A much need antidote to the typical saccharine stuffed fair of the Yuletide season, Oliver Kember’s Last Christmas sets a Santa dressed burglar at odds with a cynical 7-year-old girl as he attempts to convince her that he’s the real deal after being caught in the act of stealing her presents. You can watch Last Christmas, below after which Oliver shares how he maximised time on set whilst adhering to child performer laws and why Christmas was the perfect backdrop for an uncomfortable comedy short you can enjoy each and every year.
Last Christmas was written by myself and my writing partner Freddie Hall. We were playing around with ideas for a new short and wanted something that could be set in a single location and shot in a day. Within those constrictions, we found great joy in the idea of a plan as genius and yet foolish as someone robbing houses dressed as Santa on the one evening you might get away with it. I also love the evergreen nature of Christmas and I really wanted to make a film that I could share every year, from now until forever! This could be my Die Hard if you will. (The best Christmas movie, for my money…)
We shot the film on the Arri Alexa Mini with these fantastic anamorphic lenses which are the only set of their kind in the world. They are called Toyo Eiki and for the nerdy of you out there they come in 32mm, 50mm, 100mm and 203mm lengths. Absolutely bizarre range but wonderful looking. Most of the film was shot with the 50mm and 100mm, with the 32mm being used for wides. Very handy to have for an interior shoot. We didn’t use the 203mm!
I really wanted to make a film that I could share every year, from now until forever!
My cinematographer for this film, Aaron Rogers, is a real tungsten fanatic and so most of the film was lit with Arri 650w fresnels on dimmers. He was bouncing them into apple boxes and all sorts to get that warm glow. You can afford to have loads of fresnels because they’re so cheap and just flick them off and on as you move throughout the set, which is what we did, and it was a real time saver. A big reference for me is the work of Robert Richardson. Those warm pools of hot light that he creates, very noticeably throughout The Hateful Eight for example, were a good place for us to start visually.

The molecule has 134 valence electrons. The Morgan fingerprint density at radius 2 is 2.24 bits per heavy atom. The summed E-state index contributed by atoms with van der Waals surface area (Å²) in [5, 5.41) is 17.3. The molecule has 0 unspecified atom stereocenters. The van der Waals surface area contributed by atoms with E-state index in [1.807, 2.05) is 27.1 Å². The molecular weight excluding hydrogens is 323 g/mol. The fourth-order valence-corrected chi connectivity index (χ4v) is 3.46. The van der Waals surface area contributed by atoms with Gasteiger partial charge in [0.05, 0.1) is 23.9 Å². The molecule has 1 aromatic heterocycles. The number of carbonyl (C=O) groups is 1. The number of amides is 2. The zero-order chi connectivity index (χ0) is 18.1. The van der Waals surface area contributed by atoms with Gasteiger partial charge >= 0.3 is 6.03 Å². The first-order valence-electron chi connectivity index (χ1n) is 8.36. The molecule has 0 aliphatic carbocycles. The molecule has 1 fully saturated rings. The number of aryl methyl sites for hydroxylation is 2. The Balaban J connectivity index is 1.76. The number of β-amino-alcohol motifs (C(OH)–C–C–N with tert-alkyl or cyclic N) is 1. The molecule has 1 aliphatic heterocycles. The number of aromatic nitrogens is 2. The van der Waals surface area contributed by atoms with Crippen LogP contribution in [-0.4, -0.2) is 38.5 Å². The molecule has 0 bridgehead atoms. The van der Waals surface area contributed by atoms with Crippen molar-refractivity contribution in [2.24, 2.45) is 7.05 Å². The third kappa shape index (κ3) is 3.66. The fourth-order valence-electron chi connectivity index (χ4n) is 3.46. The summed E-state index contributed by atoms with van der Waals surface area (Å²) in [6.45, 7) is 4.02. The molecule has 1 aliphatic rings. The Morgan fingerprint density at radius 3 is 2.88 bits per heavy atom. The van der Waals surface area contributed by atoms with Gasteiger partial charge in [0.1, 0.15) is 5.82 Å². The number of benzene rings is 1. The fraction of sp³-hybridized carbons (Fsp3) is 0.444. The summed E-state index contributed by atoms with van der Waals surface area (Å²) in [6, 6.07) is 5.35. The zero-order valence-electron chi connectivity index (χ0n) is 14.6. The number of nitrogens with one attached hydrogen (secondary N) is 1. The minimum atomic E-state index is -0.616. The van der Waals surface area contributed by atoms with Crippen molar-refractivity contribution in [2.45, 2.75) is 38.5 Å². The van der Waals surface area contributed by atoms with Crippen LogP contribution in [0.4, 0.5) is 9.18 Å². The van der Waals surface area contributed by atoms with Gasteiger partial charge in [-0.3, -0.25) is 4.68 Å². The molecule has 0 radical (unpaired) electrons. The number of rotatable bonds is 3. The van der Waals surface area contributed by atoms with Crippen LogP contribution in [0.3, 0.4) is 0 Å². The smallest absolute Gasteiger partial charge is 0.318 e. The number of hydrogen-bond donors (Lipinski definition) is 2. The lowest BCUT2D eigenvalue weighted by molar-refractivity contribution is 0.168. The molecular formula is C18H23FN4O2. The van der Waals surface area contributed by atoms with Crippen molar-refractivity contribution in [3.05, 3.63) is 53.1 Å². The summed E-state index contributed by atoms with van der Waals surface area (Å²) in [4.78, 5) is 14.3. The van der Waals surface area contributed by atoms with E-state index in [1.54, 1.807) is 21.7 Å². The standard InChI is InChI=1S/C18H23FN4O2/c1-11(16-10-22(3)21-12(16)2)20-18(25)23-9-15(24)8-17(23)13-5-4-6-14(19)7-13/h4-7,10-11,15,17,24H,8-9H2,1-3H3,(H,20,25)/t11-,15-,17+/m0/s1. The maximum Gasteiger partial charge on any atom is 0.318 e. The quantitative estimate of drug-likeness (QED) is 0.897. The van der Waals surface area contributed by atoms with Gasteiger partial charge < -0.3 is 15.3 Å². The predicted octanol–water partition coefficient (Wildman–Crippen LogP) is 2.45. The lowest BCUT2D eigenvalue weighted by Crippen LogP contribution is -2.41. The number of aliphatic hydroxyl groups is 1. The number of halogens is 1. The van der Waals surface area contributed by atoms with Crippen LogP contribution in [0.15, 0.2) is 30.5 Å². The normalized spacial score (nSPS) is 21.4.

We shot this in one day, and of course, we were working with a 7-year-old child so time was quite tight. There are real restrictions on how long you can have them on set for and then even tighter restrictions on how long you can have them in front of camera for. You get 8 hours on set and 3 hours performance time.
We shot Poppy’s stuff first and then that was that, so believe it or not Daniel Ings, who plays Steve/Santa is mostly acting to Freddie, the co-writer and also 1st AD on the shoot who is reading the lines to him off camera in place of Poppy. I think that’s an amazing testament to his acting that he gives such a funny and nuanced performance and he’s mostly talking to the side of another man’s head. I’m sure Freddie’s reading of the lines was great, but still…
The film was graded at my home on my iMac with Aaron my DP. We worked hard to pull out that separation between character and background, keeping skin tones warm and the environment blueish so there’s a colour contrast and everything pops. It amazes me that DaVinci Resolve once used to be a super expensive, exclusive piece of software and is now free. I have no idea how they do it but I love them for it.
The whole landscape of filmmaking has shifted into such exciting territory where you can do so much if you simply invest the time into learning the tools.
I composed the score myself, also at home on my computer, and it’s my first public piece of music ever, so I’ve been watching out for comments about the awful music – going okay so far! I mention these things because I’ve watched filmmaking explode from when the 5D Mark II came out in 2008 and blessed us with shallow depth of field video in a small form factor. Here we are 10 years later and the whole landscape of filmmaking has shifted into such exciting territory where you can do so much if you simply invest the time into learning the tools. There’s, of course, nothing like working with a specialist if you can get them but it’s great to have the option to give it a go yourself. For me, that’s the fun of making films; trying out new life experiences that I haven’t tried before. Two years ago I had barely touched a piano, and now? Orchestras in my pocket. It’s an exciting time to be a filmmaker.